It’s Self Injury Awareness Day and I have made you all more aware of self harm in some way. I hope you think before you speak. I hope you hold your tongue when you’re about to make a joke about someone hurting themselves for attention. I hope you think twice about pointing someone’s scars out in front of other people. I hope you understand where I’m coming from.

And I hope if you’re like me that you know you’re not alone. In any way. Ever.  Because now you know of at least one person that has been there and understands what it feels like to feel nothing at all. And I hope you know that I’m never too busy to talk about this stuff. Now if you want to talk about something fucking dumb like how you think feminism is pointless or how One Direction isn’t amazing then you can *fuck off*.

No but seriously. I’m assuming that if you’re reading this post that means you have more than likely read my other posts. And I hope that this one leaves the biggest impression on you. I hope you think about this when you fall asleep. I hope you wake up and want to hug someone close to you. I hope you feel bad if you’ve ever made a joke or embarrassed someone about their body. I hope you change. I hope you’ve learned.

I hope I hope I hope.

I want to thank you all for being there for me. If you’re reading this, you’re there for me. You’re there by giving me an outlet and opportunity to talk about things that have been eating me up for years. Things that truly matter to me. Thank you for giving me a voice.

This has been an exceptionally heavy weight that has been slightly lifted off of my shoulders. I now feel a little more comfortable in my own slightly battered skin. I’m one step closer to being able to go to the pool in my bathing suit and not have to tell my friends that a dog attacked me.

I know some of you will look at me differently and that’s okay because I’m looking at me differently too. I’m finally beginning to look at my body and see healing and strength rather than guilt and shame. It’s day by day and I’m finally looking forward.

Also, if you ever need someone and I’m unavailable to be there for you, here is the National Suicide Prevention Hotline:

1 (800) 273-TALK



which offers counseling and other valuable information in regards to self harm.

I’m going to leave you all with one of my favorite quotes from my favorite book, Perks of Being a Wallflower by Stephen Chbosky which has saved my life more than once:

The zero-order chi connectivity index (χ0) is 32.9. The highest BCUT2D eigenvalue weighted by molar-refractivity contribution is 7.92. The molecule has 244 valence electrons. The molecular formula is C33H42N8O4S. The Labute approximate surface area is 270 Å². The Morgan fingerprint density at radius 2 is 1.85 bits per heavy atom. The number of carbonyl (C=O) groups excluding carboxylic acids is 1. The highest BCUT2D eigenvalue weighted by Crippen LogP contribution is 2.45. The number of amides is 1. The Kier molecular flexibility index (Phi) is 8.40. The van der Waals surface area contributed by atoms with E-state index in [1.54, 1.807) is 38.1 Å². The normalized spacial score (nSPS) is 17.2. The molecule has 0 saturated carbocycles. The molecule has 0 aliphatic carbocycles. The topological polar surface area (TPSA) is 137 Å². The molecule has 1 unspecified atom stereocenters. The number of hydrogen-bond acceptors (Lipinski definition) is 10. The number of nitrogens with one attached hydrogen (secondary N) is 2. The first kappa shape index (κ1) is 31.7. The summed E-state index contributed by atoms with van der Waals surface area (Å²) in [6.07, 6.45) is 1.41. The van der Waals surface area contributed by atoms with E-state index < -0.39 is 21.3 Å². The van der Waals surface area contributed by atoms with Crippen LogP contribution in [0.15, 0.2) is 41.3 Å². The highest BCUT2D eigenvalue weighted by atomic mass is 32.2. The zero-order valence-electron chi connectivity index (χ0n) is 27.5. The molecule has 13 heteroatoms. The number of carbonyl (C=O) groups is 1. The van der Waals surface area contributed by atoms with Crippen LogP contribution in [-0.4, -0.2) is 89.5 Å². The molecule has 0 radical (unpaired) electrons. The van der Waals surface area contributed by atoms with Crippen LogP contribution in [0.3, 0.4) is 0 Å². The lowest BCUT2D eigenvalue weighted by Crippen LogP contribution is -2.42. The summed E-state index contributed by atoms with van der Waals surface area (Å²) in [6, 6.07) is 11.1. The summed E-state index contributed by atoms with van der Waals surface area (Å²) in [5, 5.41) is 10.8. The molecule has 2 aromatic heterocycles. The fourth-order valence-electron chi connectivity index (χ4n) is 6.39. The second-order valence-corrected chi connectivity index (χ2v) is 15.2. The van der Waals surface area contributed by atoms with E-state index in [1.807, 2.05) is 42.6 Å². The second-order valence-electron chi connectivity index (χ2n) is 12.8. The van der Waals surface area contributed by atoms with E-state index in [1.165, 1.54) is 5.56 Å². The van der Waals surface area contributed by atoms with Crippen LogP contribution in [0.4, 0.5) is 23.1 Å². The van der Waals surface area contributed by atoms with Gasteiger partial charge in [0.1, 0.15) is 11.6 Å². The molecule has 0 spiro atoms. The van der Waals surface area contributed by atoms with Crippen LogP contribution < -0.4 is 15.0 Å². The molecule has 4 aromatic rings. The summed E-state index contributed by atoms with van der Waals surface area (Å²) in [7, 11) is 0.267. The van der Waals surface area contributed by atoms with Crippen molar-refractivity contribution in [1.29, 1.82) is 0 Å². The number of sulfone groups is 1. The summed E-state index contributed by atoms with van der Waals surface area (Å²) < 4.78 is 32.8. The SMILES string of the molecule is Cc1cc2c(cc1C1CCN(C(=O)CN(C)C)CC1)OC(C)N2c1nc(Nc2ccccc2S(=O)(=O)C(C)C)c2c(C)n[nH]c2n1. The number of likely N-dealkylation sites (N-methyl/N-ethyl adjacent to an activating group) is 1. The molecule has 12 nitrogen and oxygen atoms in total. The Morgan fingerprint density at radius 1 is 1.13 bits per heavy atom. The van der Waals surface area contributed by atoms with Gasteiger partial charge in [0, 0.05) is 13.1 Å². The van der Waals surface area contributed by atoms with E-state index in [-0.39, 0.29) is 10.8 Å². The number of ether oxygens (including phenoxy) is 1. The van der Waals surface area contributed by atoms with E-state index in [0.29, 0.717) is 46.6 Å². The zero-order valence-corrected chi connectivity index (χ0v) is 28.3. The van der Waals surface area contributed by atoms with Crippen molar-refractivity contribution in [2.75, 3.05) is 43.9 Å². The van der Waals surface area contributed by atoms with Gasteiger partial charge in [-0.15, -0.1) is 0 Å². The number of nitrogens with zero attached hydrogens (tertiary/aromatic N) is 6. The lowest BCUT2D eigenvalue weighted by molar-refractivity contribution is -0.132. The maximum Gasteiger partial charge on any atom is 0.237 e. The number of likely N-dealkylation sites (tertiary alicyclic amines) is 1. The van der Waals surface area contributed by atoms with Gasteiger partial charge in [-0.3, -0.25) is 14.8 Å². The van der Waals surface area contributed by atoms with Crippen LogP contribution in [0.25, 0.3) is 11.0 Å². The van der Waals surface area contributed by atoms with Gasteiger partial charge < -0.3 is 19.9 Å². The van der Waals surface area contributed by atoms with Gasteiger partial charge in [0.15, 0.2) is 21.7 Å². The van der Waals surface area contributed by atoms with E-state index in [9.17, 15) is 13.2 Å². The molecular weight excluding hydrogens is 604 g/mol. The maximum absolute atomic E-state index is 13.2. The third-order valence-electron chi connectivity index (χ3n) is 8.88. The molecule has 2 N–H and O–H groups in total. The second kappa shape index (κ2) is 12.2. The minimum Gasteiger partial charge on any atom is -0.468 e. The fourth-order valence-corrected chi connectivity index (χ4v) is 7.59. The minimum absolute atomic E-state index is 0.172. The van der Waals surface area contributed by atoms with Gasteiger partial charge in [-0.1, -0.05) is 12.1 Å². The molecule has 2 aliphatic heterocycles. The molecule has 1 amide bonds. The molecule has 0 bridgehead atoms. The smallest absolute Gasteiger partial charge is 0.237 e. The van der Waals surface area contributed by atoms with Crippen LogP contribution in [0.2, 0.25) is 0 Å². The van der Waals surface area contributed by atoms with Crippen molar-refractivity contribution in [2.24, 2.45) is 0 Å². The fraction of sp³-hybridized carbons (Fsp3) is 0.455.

“Please believe that things are good with me, and even when they’re not, they will be soon enough. And I will believe the same about you.”

See ya, crybabies.

Marki Beth

14 thoughts on “Self Injured: An Explanation

  1. You’re not crazy whatsoever. You are wonderful. I am sorry that the world has made you feel as though you need to be ashamed or embarrassed by your scars or tendency. I commend you on openly sharing what you struggle with and being in a place where you know yourself well enough to talk about it. I wish you the best.

    Liked by 1 person

    • Thank you very much for your comment. I’m sorry too that the world operates this way, but I believe one day we’ll end the stigma. Thanks again and I wish the same for you!


  2. Beautifully written. Brought tears to my eyes. I’ve recently started cutting myself, not as deep as to leave scars but I still drag that blunt knife against my skin almost every night. I don’t bother telling people around me for the reason you so eloquently put forth. They’ll call it a cry for attention. More drama. Crazy or not? I don’t know;you and I seem to be in the same boat nonetheless. It’s a struggle and not everyone is fit enough for every struggle. Compassion and understanding for mental diseases is hard to come by, and most of it only comes from people who’ve faced it themselves. “Normal” people still sidestep the issue. It sort of becomes like two one-legged people trying to help each other walk. You’re very brave to own up to this level of self hurt with this level of honesty. Thank you. Loved the post


    • Thanks for your comment and I’m over the moon that you enjoyed it. I hope this makes you see that you are not alone and you will eventually find peace and understanding. I wish you the best 🙂


  3. “Please believe that things are good with me, and even when they’re not, they will be soon enough. And I will believe the same about you.” I love that you end with this…. I stopped cutting when I was 23. I still think about it often though. I hope you never go too far. I hope you find a day to stop. And then I hope you love yourself just as much every day after!


  4. Pingback: Get the Picture: A Contribution | Lipstuck